When big brother knows best

Saving Lives by Tying Hands: The Unexpected Effects of Constraining Health Care Providers


The emergency department (ED) is a complex node of healthcare
delivery that is facing market and regulatory pressure across
developed economies to reduce wait times. In this paper we study
how ED doctors respond to such incentives, by focussing on a
landmark policy in England that imposed strong incentives to
treat ED patients within four hours. Using bunching techniques,
we estimate that the policy reduced affected patients’ wait times
by 19 minutes, yet distorted a number of medical decisions. In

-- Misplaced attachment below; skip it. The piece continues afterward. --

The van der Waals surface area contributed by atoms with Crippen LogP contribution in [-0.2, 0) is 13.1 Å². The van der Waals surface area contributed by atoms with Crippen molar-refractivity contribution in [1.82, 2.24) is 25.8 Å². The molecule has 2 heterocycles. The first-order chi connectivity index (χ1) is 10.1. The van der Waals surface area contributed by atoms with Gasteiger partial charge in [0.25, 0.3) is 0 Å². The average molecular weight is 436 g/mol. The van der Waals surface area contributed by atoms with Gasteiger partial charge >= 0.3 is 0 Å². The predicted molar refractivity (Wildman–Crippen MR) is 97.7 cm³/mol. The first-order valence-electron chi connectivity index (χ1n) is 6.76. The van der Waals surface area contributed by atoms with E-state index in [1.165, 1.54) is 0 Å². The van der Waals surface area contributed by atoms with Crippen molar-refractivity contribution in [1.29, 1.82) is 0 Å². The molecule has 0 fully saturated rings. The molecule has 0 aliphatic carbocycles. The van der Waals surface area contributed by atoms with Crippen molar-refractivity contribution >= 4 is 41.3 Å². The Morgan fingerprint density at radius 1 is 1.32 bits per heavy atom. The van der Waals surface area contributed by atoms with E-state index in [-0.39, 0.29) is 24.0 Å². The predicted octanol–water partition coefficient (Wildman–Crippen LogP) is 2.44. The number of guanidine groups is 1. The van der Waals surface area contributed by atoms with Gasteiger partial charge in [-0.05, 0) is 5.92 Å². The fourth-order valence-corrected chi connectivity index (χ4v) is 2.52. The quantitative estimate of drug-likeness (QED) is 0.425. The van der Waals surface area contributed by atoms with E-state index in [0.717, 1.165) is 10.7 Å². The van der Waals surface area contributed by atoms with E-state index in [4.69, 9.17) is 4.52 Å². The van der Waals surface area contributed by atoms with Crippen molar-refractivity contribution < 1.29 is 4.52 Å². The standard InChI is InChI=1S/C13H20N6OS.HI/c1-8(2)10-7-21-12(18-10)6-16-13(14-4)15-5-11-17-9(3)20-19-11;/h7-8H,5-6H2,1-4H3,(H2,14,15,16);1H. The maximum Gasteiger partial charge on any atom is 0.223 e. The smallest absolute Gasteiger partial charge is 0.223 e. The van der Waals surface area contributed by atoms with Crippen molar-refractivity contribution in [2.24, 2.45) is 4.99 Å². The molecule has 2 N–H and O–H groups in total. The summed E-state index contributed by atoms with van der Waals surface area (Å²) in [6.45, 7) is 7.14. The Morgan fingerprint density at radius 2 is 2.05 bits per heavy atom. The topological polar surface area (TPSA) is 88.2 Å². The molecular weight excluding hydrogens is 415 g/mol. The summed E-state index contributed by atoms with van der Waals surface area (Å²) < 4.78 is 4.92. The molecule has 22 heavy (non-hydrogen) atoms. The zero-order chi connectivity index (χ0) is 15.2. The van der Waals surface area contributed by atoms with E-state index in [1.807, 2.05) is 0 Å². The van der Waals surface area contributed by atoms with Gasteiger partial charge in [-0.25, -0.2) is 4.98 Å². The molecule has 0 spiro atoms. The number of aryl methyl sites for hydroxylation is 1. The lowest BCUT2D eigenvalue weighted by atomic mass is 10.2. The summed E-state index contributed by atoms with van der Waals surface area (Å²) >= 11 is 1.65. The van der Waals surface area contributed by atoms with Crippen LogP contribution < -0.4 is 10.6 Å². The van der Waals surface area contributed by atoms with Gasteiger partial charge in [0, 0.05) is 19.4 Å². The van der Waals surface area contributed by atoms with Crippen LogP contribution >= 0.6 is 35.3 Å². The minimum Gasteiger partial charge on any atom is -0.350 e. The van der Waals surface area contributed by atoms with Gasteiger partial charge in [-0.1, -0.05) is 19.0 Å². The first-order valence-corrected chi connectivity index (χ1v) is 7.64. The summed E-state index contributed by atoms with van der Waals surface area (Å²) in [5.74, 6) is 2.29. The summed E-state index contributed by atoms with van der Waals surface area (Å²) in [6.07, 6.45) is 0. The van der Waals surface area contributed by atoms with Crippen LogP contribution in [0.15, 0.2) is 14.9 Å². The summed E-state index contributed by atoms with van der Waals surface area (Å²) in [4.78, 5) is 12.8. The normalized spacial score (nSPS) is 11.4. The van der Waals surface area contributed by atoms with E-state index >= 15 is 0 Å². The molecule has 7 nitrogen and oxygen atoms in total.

response to the policy, doctors increased the intensity of ED
treatment and admitted more patients for costly inpatient care.
We also find a striking 14% reduction in mortality. To determine
the mechanism behind these health improvements, we exploit
heterogeneity in patient severity and hospital crowding, and find
strongly suggestive evidence that it is the reduced wait times,
rather than the additional admits, that saves lives. Overall we
conclude that, despite distorting medical decisions, constraining
ED doctors can induce cost-effective reductions in mortality.

by Jonathan Gruber, Thomas P. Hoe, George Stoye

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